JPEG file is opened in an image editor such as Photoshop.
JPEG file is saved as PSD, PSP or XCF depending on your software.
Now you have:
original.jpg – the original compressed JPEG file
original.psd (or psp, xcf) – the uncompressed version that is of the exact same quality as the original JPEG file.
The difference is: you can open the PSD, PSP or XCF file and resave it without loss of quality, but if you open the JPEG file in an image editor and save it (JPEG as default), then you are compressing the file again. Overtime the file will degrade in quality if resaved as JPEG each time.
PSD, PSP or XCF file is opened and adjusted for tone etc.
Image is cropped to from 4:3 ratio to 3:2 ratio (see section at the end)
Adjusted PSD, PSP or XCF file is ‘saved as’ another copy.
Now you have:
Call the adjusted file something like: imagename 2 or imagename final.
Adjusted PSD, PSP or XCF file is ‘saved as’ JPEG.
If you want to upload your image it must be in the JPEG format so ‘save as’ again but this time change the file format to JPEG and choose the least amount of compression (highest quality) setting and choose either Baseline (Standard) or Baseline Optimized (optimized colour and slightly smaller file size) for the Format option.
You can name the file whatever you like at this point such as the title of the image but just make sure you can track back to the original JPEG and the PSD, PSP, or XCF files if you need to alter anything later.
I suggest renaming the original JPEG and the first PSD, PSP or XCF file to match the final title of the ‘upload’ JPEG, name the original JPEG from the start, or keep a Notepad or similar type file with a list of the Red Bubble JPEG and their corresponding files with names and locations on your computer.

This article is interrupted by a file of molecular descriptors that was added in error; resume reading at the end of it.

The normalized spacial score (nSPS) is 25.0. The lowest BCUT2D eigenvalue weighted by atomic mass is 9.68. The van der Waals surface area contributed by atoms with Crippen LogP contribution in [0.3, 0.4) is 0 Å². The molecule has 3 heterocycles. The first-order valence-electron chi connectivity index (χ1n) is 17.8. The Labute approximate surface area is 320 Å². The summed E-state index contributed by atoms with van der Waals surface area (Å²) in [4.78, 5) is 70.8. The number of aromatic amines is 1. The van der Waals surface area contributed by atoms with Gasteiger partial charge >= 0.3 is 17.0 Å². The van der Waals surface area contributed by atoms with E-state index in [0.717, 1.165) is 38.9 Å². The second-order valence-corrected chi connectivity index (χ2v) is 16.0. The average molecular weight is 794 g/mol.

Now you have:
You are ready to upload the adjusted.jpg to Red Bubble to be made into products.
As mentioned before, most compact cameras record their images in the 4:3 ratio but photo prints at a photolab or on Red Bubble are printed at the 3:2 ratio.
Something’s gotta give. Part of the 4:3 image must be removed by cropping (setting a dimension selection on an image and discarding anything outside this; like a biscuit (cookie) cutter and dough.
This example uses Photoshop but should be similar in other image editors. See parentheses for generic terms.
Marquee Tool (Selection tool)
- Style: Fixed Aspect Ratio
Enter height and width of 3 and 2. Transpose these numbers depending on portrait or landscape format.
Now you have a selection tool that will default to a 3:2 ratio.
Click and drag from outside of the image area (increase the document window if you can’t see any space surround the image area). E.g. click and drag from the right bottom corner outside of the image area until the selection (dashed lined box) won’t go any further.
Now you have a 3:2 ratio selection at the maximum size for this image. As we will have to crop the image we want to lose the least amount of the image as possible.
Your selection should be at the bottom of the image with a strip of image outside the selection across the top. If you crop the image now, that strip outside of the selection will be removed and you will have converted a 4:3 ratio image to a 3:2 image. But what if the best part of the image is at the top in that strip outside the selection? We have to move the selection.
Using the keyboard:
the arrow keys will ‘nudge’ the selection at small increments but if you hold down the Shift key and use the arrows and the same time, the nudge will be in bigger increments. You can then release Shift and use just the arrows to be more precise.
Once you have positioned the selection where appropriate you can crop the image.
For further information:
see my guide: Resolution, Pixel And DPI
Digital Camera Resolution
Scanning & Resizing Images
…100% Plus Reproduction – Enlarging
…Less Than 100% Reproduction – Reducing